By: Tanner Watkins
May 10, 2019 | 5:00 PM
In as unpredictable a qualifying session the NTT IndyCar Series has seen this season, Chip Ganassi Racing locked out the INDYCAR Grand Prix front row when rookie Felix Rosenqvist went fastest and five-time champion Scott Dixon slotted in just behind him. It is Rosenqvist’s first pole in the NTT IndyCar Series and he will lead the field of 24 drivers to the green flag in Saturday’s 85-lap race.
Despite the weatherman predicting some partly sunny conditions for the afternoon, drivers were faced with the same cold and gloomy conditions in qualifying that they had seen in today’s two practices. The temperature at the start of qualifications was 53 degrees Fahrenheit and little changed as the session progressed.
For the first round of qualifications the 24 drivers were separated into groups of two. After what unfolded in that first group’s 10-minute session it became quickly apparent that we were going to see some chaos on this Friday afternoon.
In a group that featured Josef Newgarden, Helio Castroneves, Alexander Rossi, Patricio O’Ward and Marco Andretti, each of the previously-mentioned drivers missed the cutline and were eliminated from qualifications at the end of the first round. Matheus Leist joined the list of drivers missing out while Takuma Sato, Sebastien Bourdais, Rosenqvist, Jack Harvey and Will Power moved onto round two.
The second half of round one wasn’t short on surprises either as veterans Ryan Hunter-Reay, James Hinchcliffe and Tony Kanaan were left on the outside looking in. Rookie Santino Ferrucci missed out on advancing by seven hundredths of a second, joining Zach Veach and Max Chilton as others missing the cut for round two.
From group two it was Colton Herta, Dixon, Marcus Ericsson, Graham Rahal, Simon Pagenaud and Spencer Pigot advancing into the second round of 12 drivers.
When it was go time for round two, Honda drivers stepped up by delivering four of the final six spots in the Firestone Fast Six shootout.
Despite a valiant effort, Rahal, Pagenaud, Ericsson and Bourdais were bounced from qualifying by mere hundredths of a second. Sato and Pigot, a little further off the pace, were also eliminated and relegated to 11th and 12th place starting spots, respectively.
After all was said and done in round two, a pair of rookies (Herta and Rosenqvist), two part-timers (Harvey and Jones) and two former champions (Power and Dixon) were left to duke it out for the first pole award in the month of May. They would put on a show in the final round that didn’t disappoint.
By the final round’s midpoint – the session is only five minutes long – Herta was looking strong with a lap that was a full tenth-and-a-half faster than Jones, followed by Rosenqvist, Power and Harvey. Dixon had yet to set a lap, saving his best run for last.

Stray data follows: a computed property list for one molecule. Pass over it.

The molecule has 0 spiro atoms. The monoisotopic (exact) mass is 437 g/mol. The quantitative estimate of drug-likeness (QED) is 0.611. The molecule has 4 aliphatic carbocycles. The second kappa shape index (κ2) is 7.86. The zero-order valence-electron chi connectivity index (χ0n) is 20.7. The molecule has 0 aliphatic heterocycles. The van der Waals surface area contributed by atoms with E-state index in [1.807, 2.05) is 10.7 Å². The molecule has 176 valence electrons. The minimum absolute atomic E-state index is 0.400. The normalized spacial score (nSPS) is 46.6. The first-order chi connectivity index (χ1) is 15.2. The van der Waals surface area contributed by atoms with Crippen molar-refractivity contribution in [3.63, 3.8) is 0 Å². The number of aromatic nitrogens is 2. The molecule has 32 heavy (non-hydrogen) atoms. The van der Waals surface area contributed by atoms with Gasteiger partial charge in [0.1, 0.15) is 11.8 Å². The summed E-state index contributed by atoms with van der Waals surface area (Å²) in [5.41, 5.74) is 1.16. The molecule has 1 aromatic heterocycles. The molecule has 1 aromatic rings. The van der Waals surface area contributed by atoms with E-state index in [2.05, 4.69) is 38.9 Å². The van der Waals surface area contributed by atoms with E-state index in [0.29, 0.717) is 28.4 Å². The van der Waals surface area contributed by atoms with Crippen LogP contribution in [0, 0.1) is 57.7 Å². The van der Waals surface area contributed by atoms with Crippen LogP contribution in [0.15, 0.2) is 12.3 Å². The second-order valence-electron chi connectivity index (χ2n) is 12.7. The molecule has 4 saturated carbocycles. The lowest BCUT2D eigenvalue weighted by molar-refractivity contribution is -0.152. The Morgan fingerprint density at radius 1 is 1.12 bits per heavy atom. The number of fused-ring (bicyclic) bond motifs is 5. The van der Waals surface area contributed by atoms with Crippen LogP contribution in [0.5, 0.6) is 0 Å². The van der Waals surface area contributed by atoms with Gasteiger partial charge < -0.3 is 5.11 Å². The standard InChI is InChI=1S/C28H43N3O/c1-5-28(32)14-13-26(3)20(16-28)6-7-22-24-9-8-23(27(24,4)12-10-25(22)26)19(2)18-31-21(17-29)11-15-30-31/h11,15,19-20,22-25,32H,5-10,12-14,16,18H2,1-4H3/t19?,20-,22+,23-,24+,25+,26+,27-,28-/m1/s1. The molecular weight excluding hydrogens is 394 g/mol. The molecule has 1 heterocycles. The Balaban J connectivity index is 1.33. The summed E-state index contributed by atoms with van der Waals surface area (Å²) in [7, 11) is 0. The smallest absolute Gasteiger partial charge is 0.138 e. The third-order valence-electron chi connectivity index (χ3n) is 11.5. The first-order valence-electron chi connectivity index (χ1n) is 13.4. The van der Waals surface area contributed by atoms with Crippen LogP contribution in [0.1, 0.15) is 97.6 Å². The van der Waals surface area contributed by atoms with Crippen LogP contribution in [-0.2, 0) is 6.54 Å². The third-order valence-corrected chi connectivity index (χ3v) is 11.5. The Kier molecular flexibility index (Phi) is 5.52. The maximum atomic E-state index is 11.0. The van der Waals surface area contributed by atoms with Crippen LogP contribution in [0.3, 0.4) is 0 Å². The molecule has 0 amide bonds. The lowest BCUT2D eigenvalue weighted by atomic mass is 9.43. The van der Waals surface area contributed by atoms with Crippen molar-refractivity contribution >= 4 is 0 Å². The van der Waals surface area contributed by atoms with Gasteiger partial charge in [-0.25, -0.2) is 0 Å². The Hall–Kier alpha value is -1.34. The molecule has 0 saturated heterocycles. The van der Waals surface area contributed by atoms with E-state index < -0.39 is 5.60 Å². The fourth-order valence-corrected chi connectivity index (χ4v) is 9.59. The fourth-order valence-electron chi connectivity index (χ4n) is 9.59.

Then the final two minutes took on a life of its own.
At the two-minute mark Harvey took the top spot while Dixon jumped to P2, sliding Herta back to third. The Meyer Shank Racing driver held the top spot until there were 33 seconds left in the session – the precise time when Rosenqvist took the top spot with a lap of 1m8.2785s.
As the clock ran out, Herta had improved his lap time but it wasn’t enough to launch him out of fourth place. The second-to-last man across the line would be Dixon, who promptly bumped Harvey from the front row. It secured an all-Chip Ganassi Racing front row start, and the first time that a CGR driver had won the pole at the INDYCAR Grand Prix.
For Rosenqvist, it was a breakthrough for his first pole position in the NTT IndyCar Series – a highly anticipated moment when many in the paddock thought this weekend he could make waves.
“We have been up there all day,” said Rosenqvist after qualifications. “The NTT Honda car has been amazing… A really good day. It started solid and we had been sort of (in the) top five all day, and that final run on reds – the first two laps I really didn’t feel that I had the grip. Then on that final lap there was just something switching on and I was like, ‘Okay, this could be good!’
“Honestly, I didn’t think that this was going to be it – it is so tight. I looked up at the screen and we were P1 and you just pray that it is going to hold to the end.”
In total, eight Honda drivers made up the first 11 spots with Jones, Power and Pagenaud serving as the only Chevrolet representatives in that span of the grid. It was a dreadful day for some of IndyCar’s veterans, including Kanaan in 24th, Andretti in 23rd, Hinchcliffe placing 18th, Rossi slotting in 17th and Hunter-Reay in 16th.
Castroneves will start Saturday’s race 15th as he searches for his first win on the IMS road course. He hasn’t been in an official IndyCar race since last year’s Indianapolis 500 when he crashed out in the back half of the event.
The drivers will get one final tune-up on Saturday morning (11:15 AM Eastern) before the 85-lap INDYCAR Grand Prix goes green at 3:30 PM Eastern. The race will be broadcast live on NBC, the first such time that an IndyCar event will be shown on the network television channel.
Header image by Walter Kuhn/INDYCAR.
Open-Wheels coverage of the 2019 month of May at Indianapolis is presented by Driven 2 Save Lives. Driven 2 Save Lives, an entity of the Indiana Donor Network, is a program that utilizes motorsports as a platform to encourage race fans to become organ donors. Currently, there are 114,000 individuals that are waiting for a life-saving organ transplant. Register as an organ, tissue, and eye donor at Driven2SaveLives.org/register and follow Driven2SaveLives on Facebook and Twitter.